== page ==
When your STA drops to zero you can no longer take any action to either attack or defend, so you must yield. The only exception would be if your final attack took your opponent down to 0 LFE. Since they would have the next action, and since at zero LFE they are dead, you regain 2 STA during that final round. So you can drag yourself off the ground to win the combat.

Passive Actions

When it is a character's turn to move, they may choose to make a passive move rather than attack. This may be backing off to regain stamina (evasion), or an attempt to remove the effects of a negative spell such as sleep or poison, or the use of a potion to modify their stats or call forth defensive power. In these cases, the defender does nothing and so regains 2 STA.

Regain Stamina - Evade

If attempting to regain stamina the attacking character rolls a 1dSTA where STA represents their normal stamina stat. They regain stamina according to the result of the dice roll up to their maximum figure. Your opponent regains 2 STA at the time you roll.

Group Combat

Each of the contestants takes it in turn to make a move. These work in exactly the same way as in single combat. So, for example, if there are five weaker players attacking one strong character, they attack one after another. Each attack is met by a defensive roll so the strong contestant could end up making five defensive moves before it is their turn to attack again.

That attack could be an Area spell such as fireball which affected all within range, or it could be a personal attack on just one of the attackers.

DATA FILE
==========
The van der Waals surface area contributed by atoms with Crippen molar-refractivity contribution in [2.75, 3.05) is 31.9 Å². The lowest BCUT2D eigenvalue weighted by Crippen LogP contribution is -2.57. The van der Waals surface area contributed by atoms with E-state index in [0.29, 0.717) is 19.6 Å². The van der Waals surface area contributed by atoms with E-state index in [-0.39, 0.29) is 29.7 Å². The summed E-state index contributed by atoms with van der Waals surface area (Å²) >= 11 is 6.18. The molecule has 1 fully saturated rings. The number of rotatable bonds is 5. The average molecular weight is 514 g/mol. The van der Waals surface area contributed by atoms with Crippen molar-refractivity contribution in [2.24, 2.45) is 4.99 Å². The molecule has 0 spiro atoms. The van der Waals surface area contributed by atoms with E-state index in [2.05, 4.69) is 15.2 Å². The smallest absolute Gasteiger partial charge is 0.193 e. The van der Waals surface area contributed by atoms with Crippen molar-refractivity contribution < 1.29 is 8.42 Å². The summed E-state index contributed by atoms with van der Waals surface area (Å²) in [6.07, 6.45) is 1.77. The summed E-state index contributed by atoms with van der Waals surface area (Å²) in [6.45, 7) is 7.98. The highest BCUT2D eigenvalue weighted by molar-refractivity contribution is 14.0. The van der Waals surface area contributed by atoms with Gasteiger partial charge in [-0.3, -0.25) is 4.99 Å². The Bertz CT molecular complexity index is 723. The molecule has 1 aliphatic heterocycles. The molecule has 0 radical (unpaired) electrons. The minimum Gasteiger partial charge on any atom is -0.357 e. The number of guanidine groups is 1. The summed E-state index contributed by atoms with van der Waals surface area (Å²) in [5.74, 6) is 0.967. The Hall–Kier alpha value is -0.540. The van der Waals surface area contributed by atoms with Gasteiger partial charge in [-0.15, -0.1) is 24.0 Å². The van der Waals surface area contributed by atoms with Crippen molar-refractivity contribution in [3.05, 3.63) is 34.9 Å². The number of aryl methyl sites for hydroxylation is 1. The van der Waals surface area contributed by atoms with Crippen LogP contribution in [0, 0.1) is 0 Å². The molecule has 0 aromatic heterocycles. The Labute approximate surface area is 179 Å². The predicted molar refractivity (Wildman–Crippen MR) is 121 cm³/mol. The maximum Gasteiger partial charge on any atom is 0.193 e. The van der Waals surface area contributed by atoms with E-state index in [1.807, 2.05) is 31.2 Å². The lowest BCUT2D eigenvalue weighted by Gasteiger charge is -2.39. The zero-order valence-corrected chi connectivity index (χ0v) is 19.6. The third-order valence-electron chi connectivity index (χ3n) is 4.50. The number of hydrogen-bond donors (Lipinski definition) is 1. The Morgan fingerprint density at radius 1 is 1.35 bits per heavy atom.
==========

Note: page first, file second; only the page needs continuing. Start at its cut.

Dual Wielding

Carrying two weapons has no effect on combat rolls unless you possess a specific skill where a second weapon can be brought into play. Otherwise the secondary weapon is purely for roleplay effect and does nothing to modify attack or defense rolls.

Changing Combat Styles

Switching from magical to physical, or from ranged to close, or vice versa does not use up a combat turn. It happens as part of an attacking turn.

Flight in Combat

Natural fliers may elect in combat to fly into the air given enough space to do so. While flying they expend an additional 1 stamina point for any attack or defense, unless stated otherwise in their racial write up. Those attempting to fly via a magical spell must use a full combat turn to succeed in gaining flight and use up stamina in accordance with the spell's mechanics. Neither natural fliers nor magical fliers may !evade for stamina in flight. Landing does not take up a combat turn for any type of flier, but after landing a flier requires a full combat turn to regain flight, regardless if the flier is natural or not. While in the air the flier may only engage ground targets with long ranged attacks and is immune to close ranged reprisals. However, those in the air may engage other targets in the air at any range.